Possibilities for 2017-2018

Here are some strategic and tactical options we’re considering.  They are numbered arbitrarily:

  1. Hosting a face to face event.  This could be a one-day conference, unconference, or workshop.  Maybe 2-3 days.  The topic: the future of education.  I’d love to try out some novel approaches to make an in-person gathering especially worthwhile and meaningful.
  2. Producing a podcast series on the future of education.  It could be reacting to current trends, like a version of FTTE, or an analysis of trends, one per show.
  3. ” ” video series.  Like #2, but with visual components.
  4. Setting up a new web site to organize all the things.
  5. Helping build a future of education tabletop game.
  6. Seeking an institutional affiliation along the lines of a fellowship.
  7. International growth could stall or reverse, depending on Trump’s actions and the world’s reactions.
  8. Hiring more people.  Some could be on-demand, part time, for specific purposes.  Others could help full time with growing demand.
  9. What should I do with facilitation?
  10. Increasing fees.  Currently I charge $7500 for a keynote speech and $2500/day for consulting, plus expenses.  Business logic suggests these should rise.  That would yield either fewer engagements but about the same total revenue (good for my health), or the same (or greater) number and higher revenue (good for revenue variability).
  11. Setting up a retainer system.  I would like to establish such an on-call relationship with a client – or formalize what nearly exists informally with some current ones.

What do you make of this update, friends?

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9 Responses to Four years in: under the hood of my consulting firm

  1. ideaphorian says:

    Hi Bryan,

    Just read your post. Very forthright of you (brave, even) to be so transparent about your business workings. Since we’ve had prior discussion about running a consulting business, I thought I’d share a few reactions with you privately. One of the things that struck me was how different our consulting models are in practice. Granted, some of the reasons they’re different is that we’re in different stages of our careers and are pursuing somewhat different purposes, but I thought of several observations that might be useful for your consideration:

    1. Recurring vs. episodic funding. At this point, almost 100% of my income comes from grant-funded projects, so in terms of revenue stream reliability, my situation is nearly the polar opposite of yours. I can pretty much tell you what my revenue stream will be for CY 2018 right now; that’s how far in advance it goes.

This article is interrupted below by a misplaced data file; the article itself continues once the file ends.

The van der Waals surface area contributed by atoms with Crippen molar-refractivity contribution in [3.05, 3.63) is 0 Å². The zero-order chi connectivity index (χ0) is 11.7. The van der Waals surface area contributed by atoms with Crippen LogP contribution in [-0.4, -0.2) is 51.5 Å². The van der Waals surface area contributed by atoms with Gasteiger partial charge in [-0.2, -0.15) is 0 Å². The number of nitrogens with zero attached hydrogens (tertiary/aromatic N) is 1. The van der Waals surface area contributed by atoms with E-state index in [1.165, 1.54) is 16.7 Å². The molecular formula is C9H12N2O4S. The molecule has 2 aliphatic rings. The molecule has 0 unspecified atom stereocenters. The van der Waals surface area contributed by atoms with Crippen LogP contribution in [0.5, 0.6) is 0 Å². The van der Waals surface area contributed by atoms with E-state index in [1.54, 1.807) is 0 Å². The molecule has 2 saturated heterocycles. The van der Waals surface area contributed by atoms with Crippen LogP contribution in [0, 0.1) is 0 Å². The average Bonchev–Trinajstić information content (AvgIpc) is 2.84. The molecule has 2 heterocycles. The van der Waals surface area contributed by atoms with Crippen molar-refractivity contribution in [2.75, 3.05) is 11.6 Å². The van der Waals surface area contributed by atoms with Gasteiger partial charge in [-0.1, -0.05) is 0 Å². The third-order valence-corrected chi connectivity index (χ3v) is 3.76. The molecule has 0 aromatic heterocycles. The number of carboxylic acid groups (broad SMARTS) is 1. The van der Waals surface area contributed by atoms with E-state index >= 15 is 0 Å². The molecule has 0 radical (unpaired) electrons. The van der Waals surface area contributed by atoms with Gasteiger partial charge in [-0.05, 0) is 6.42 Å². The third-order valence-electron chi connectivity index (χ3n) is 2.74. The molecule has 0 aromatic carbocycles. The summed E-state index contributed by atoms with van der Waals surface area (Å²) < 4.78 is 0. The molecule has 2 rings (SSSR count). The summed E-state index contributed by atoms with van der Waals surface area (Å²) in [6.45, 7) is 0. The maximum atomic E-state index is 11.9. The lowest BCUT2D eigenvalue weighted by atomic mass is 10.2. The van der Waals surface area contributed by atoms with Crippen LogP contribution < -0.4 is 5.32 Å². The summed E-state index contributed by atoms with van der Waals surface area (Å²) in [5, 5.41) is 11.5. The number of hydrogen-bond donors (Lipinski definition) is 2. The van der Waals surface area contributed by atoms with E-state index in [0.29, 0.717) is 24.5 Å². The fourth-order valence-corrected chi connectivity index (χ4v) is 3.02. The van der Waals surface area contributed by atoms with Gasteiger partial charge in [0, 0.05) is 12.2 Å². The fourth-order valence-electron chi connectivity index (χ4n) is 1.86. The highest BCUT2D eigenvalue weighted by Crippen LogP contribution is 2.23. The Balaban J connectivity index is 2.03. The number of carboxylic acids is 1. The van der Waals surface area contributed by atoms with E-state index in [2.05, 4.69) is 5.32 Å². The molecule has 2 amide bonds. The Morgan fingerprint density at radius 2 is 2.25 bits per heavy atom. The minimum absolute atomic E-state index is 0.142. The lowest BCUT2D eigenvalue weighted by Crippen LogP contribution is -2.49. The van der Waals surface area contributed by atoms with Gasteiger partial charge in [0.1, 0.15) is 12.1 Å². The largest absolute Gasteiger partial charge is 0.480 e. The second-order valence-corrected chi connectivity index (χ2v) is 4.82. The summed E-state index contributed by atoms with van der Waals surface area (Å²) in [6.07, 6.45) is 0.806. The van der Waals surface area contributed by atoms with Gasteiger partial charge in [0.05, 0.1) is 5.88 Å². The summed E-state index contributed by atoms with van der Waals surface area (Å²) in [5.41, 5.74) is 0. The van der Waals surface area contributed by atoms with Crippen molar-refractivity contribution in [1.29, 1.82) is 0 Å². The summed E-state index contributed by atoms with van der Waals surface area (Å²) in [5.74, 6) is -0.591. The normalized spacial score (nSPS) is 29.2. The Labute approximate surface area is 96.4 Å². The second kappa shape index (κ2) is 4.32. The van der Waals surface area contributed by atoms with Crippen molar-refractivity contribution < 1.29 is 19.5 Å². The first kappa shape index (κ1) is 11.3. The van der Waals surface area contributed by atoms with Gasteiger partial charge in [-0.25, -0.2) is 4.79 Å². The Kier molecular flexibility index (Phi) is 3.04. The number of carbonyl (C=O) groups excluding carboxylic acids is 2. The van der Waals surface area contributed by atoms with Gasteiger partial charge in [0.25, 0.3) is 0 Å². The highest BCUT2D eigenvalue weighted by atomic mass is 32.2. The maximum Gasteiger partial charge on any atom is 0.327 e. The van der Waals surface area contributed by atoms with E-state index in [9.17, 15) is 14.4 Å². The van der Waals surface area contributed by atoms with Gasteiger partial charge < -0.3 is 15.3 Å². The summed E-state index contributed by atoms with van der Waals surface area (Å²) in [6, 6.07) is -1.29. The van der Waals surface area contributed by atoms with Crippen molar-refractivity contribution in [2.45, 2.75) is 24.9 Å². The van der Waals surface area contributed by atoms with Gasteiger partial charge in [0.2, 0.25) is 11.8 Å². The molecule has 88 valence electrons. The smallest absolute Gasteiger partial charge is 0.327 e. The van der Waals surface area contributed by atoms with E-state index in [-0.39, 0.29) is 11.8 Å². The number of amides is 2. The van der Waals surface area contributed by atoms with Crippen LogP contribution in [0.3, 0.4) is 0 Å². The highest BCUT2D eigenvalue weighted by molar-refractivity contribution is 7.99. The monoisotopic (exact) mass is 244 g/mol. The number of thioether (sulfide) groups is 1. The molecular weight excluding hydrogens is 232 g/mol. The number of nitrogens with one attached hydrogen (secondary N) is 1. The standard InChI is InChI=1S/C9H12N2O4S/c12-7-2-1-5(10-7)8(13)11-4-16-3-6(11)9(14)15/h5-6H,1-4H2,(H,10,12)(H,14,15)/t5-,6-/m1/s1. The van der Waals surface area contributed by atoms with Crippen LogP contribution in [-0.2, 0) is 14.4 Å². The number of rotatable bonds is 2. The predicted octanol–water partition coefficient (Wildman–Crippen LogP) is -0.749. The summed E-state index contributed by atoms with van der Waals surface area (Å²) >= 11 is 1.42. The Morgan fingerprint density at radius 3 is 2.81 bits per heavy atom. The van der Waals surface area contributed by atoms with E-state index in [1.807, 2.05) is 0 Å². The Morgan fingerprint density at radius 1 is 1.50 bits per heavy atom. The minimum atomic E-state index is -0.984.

I wouldn’t recommend this route exclusively since the kind of work you’re doing requires more flexibility than that, but you might consider whether or not you want to pursue adding a grant-funded client to your mix. It’s always a trade-off between stability and flexibility, but perhaps your particular mix could use a little more flour?

    2. Another way to do this is to go the retainer route that you mentioned; I recommend that route if you can find a suitable one or two (again, heeding your need for flexibility). Before my work became so grant-based, my biggest client was on retainer (Sloan-C, actually). Looking back at my records, I see that they constituted ~20–30% of my revenue depending on the year. Again, you may need a different mixture, but retainers also reduce the time required hunting around for new business, and they can also provide opportunities for internal business growth within the organization if it is large enough, which increases synergies and reduces search time.

    3. Another thing that struck me is that I get paid a goodly amount for content development as part of the work I do. It took me an embarrassingly long time to realize, this, but I routinely get paid hundreds or thousands of dollars to write reports. (Some times of the year, I feel like I’m back in college with the all friggin’ reports I need to write.) The bad news is that it’s usually not creative content. I’m working on enriching my mix to include more creative content creation, with the tradeoff being that I have much less prospect of getting paid for it. I think the insight here is that I don’t get paid per se for content development; I get paid for developing content as part and parcel of my role (in most cases, as project evaluator). That makes me wonder: what role(s) do you or could you perform for which content development is not necessarily figural but is an integral part of the role?

    4. You are wise to be mindful of the amount of hours per week you spend working. My biggest year revenue-wise was about 10 years ago; that was also the year I had significant health problems, partly because of a non-work-related project, but also because I was doing too damn much. The issues went away when I dropped the non-work-related project and stopped working so hard (partly to write my book and partly to enjoy my son’s last year in high school). I am grateful to have had enough financial slack to do that, but any privilege any of us enjoys is grounded in good health. I could not work 70-hour weeks now; in fact, I’m focusing on working far fewer hours than that. Again, that’s the result of my client mix and career point, but the principle is the same: gotta preserve your health.